90 Is the New…

With people living longer and healthier, firms are struggling with how to assess a once dismissed demographic.

When Pete DuPré first got his harmonica, the United States was going through one of its worst economic downturns in history. No, it wasn’t 2008. Or the tech bust earlier. This was the Great Depression.

Decades later, DuPré has made news, becoming a viral sensation at the age of 96 after performing at the recent US women’s national soccer team match. But for many, DuPré’s performance was just a reminder of an issue that isn’t going away: whether companies are too quick to dismiss the viability of today’s advanced-aged workers.

To be sure, workers in their 70s and up may have no interest in the grind of a full workweek. But advances in medicine, nutrition, and exercise are now leaving more in this group ready to seek opportunities way past the once standard retirement age of 65.

Experts also say while the focus on attracting and developing millennials makes sense, rediscovering the value of older workers can help organizations that are scrambling to find the best talent, especially in a fast-shifting business landscape today where agility—and not age—may be a key predictor of success. “Learning doesn’t stop at a certain age,” says Guangrong Dai, senior director of research at the Korn Ferry Institute. “At any age, you could renew yourself.”

“Organizations are overlooking a labor force of vitality that could relieve some of the pressure of the talent shortage,” says Andrés Tapia, a Korn Ferry senior client partner who specializes in diversity and inclusion strategy.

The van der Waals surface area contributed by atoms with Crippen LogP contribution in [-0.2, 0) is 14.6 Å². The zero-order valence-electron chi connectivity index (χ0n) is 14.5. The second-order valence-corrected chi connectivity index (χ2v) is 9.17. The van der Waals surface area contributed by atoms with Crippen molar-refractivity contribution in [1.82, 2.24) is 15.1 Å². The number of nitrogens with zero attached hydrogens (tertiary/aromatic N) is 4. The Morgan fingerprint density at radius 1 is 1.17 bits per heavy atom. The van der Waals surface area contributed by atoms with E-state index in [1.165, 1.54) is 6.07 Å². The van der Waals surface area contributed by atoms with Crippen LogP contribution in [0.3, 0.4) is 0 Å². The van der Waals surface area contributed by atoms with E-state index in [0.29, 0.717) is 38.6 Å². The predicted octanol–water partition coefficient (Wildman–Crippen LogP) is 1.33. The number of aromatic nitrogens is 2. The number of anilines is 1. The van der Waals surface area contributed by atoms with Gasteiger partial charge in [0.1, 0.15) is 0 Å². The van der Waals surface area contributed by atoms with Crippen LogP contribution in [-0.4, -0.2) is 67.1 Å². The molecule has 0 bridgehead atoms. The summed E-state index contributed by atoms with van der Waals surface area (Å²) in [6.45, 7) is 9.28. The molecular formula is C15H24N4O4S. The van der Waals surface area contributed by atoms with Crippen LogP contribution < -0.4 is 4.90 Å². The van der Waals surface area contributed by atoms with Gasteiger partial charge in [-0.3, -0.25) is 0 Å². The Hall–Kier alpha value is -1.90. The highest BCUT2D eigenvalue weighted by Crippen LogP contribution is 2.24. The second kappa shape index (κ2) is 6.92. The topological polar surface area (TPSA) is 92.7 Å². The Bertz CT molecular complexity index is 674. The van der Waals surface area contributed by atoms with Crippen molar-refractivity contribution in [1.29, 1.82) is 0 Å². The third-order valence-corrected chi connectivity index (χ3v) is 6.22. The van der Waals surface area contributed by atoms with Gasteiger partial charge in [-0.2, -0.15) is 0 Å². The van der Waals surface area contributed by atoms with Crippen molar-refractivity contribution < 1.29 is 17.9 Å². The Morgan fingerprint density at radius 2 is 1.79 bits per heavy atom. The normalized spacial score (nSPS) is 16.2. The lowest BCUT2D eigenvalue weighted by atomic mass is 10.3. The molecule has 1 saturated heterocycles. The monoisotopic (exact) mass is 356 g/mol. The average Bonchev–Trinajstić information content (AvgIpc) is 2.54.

Although unconscious bias against age often plays a role, experts say another factor comes into play: preconceived notions around career advancement. For the longest time, careers have been defined by a common, singular path. Professionals would snag an entry-level job, move into middle management, hit their peak, then start their slow descent to retirement. And until the Great Recession hit, most people didn’t come out of retirement.

Back in the day, that made sense—people died younger. In 1950, for example, the average life expectancy at birth was just shy of 70 years, according to the US Centers for Disease Control and Prevention. The retirement age at that time was 65.

But longevity is challenging that, experts say. People are living much longer these days; the average life expectancy shot up to 78.6 years in 2017, CDC data shows. Plus, thanks to healthier lifestyles and a volatile economy, more and more people are working past retirement age, which increased to 66.5 this year. “It’s a reality most organizations haven’t woken up to,” Tapia says.

According to Dai, leaders who want to attract and retain top talent will need to shift their mindset around aging. More specifically, they’ll have to decouple associations between age and rank, he says. Approaching talent management with the implicit belief that, at a certain age, careers should focus on leaving behind a legacy rather than being an active part of the labor pool, can hinder an organization’s long-term success. “It’s not about age. It’s about how much expertise you possess,” Dai says. “Leaders and managers need to create a culture that emphasizes skills, where people with unique skills come together and complement each other.”

Some experts do fear that retaining senior leaders and C-suite executives past their retirement can create a bottleneck in the pipeline, leaving younger professionals stuck in their roles with no way to climb the corporate ladder. And that could hamper an organization’s efforts to create diversity in senior leadership.

But Tapia says companies could tackle this issue by developing what he’s coined a “legacy track”—a pre-retirement phase in the corporate life cycle. Older executives who want to continue working can shift into the passenger seat, still overseeing important duties and providing guidance while allowing younger professionals to move into leadership roles.

Such a track not only helps organizations make way for new blood and fresh perspectives but also allows them to retain decades of experience and expertise that can prove invaluable to their bottom line. “In an era of huge disruption, don’t just look to the new,” Tapia says. “Don’t forget your legacy.”